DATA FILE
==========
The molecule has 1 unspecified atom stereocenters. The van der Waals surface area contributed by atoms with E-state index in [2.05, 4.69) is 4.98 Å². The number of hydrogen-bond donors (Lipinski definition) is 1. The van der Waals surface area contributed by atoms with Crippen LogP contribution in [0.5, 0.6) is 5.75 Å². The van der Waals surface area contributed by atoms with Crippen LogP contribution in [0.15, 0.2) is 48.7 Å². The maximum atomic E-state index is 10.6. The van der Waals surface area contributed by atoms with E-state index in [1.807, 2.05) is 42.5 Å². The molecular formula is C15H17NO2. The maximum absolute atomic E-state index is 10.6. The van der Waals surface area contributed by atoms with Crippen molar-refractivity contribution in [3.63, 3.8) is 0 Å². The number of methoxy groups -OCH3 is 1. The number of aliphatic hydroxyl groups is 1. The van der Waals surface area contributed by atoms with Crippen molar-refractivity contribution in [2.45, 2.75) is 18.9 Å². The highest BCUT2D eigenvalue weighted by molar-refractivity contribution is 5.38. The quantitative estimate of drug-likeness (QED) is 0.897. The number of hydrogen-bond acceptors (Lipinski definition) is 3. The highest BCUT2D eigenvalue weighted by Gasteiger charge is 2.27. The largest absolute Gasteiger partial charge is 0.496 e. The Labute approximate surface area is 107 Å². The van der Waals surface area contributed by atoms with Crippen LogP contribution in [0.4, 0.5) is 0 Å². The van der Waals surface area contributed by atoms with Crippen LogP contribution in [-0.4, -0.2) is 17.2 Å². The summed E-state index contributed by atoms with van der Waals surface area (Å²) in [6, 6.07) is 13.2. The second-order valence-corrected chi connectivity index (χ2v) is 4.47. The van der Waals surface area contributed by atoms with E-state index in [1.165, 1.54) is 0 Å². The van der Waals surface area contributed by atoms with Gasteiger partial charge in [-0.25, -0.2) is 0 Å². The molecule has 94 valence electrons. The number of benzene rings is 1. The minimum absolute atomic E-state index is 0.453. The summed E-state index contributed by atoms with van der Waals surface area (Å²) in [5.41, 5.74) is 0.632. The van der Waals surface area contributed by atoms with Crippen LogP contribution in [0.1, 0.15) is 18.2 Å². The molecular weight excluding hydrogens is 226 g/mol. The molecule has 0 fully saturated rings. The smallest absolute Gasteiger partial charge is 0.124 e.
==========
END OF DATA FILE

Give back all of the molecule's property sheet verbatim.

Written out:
The molecule has 1 unspecified atom stereocenters. The van der Waals surface area contributed by atoms with E-state index in [2.05, 4.69) is 4.98 Å². The number of hydrogen-bond donors (Lipinski definition) is 1. The van der Waals surface area contributed by atoms with Crippen LogP contribution in [0.5, 0.6) is 5.75 Å². The van der Waals surface area contributed by atoms with Crippen LogP contribution in [0.15, 0.2) is 48.7 Å². The maximum atomic E-state index is 10.6. The van der Waals surface area contributed by atoms with E-state index in [1.807, 2.05) is 42.5 Å². The molecular formula is C15H17NO2. The maximum absolute atomic E-state index is 10.6. The van der Waals surface area contributed by atoms with Crippen molar-refractivity contribution in [3.63, 3.8) is 0 Å². The number of methoxy groups -OCH3 is 1. The number of aliphatic hydroxyl groups is 1. The van der Waals surface area contributed by atoms with Crippen molar-refractivity contribution in [2.45, 2.75) is 18.9 Å². The highest BCUT2D eigenvalue weighted by molar-refractivity contribution is 5.38. The quantitative estimate of drug-likeness (QED) is 0.897. The number of hydrogen-bond acceptors (Lipinski definition) is 3. The highest BCUT2D eigenvalue weighted by Gasteiger charge is 2.27. The largest absolute Gasteiger partial charge is 0.496 e. The Labute approximate surface area is 107 Å². The van der Waals surface area contributed by atoms with Crippen LogP contribution in [0.4, 0.5) is 0 Å². The van der Waals surface area contributed by atoms with Crippen LogP contribution in [-0.4, -0.2) is 17.2 Å². The summed E-state index contributed by atoms with van der Waals surface area (Å²) in [6, 6.07) is 13.2. The second-order valence-corrected chi connectivity index (χ2v) is 4.47. The van der Waals surface area contributed by atoms with E-state index in [1.165, 1.54) is 0 Å². The van der Waals surface area contributed by atoms with Gasteiger partial charge in [-0.25, -0.2) is 0 Å². The molecule has 94 valence electrons. The number of benzene rings is 1. The minimum absolute atomic E-state index is 0.453. The summed E-state index contributed by atoms with van der Waals surface area (Å²) in [5.41, 5.74) is 0.632. The van der Waals surface area contributed by atoms with Crippen LogP contribution in [0.1, 0.15) is 18.2 Å². The molecular weight excluding hydrogens is 226 g/mol. The molecule has 0 fully saturated rings. The smallest absolute Gasteiger partial charge is 0.124 e.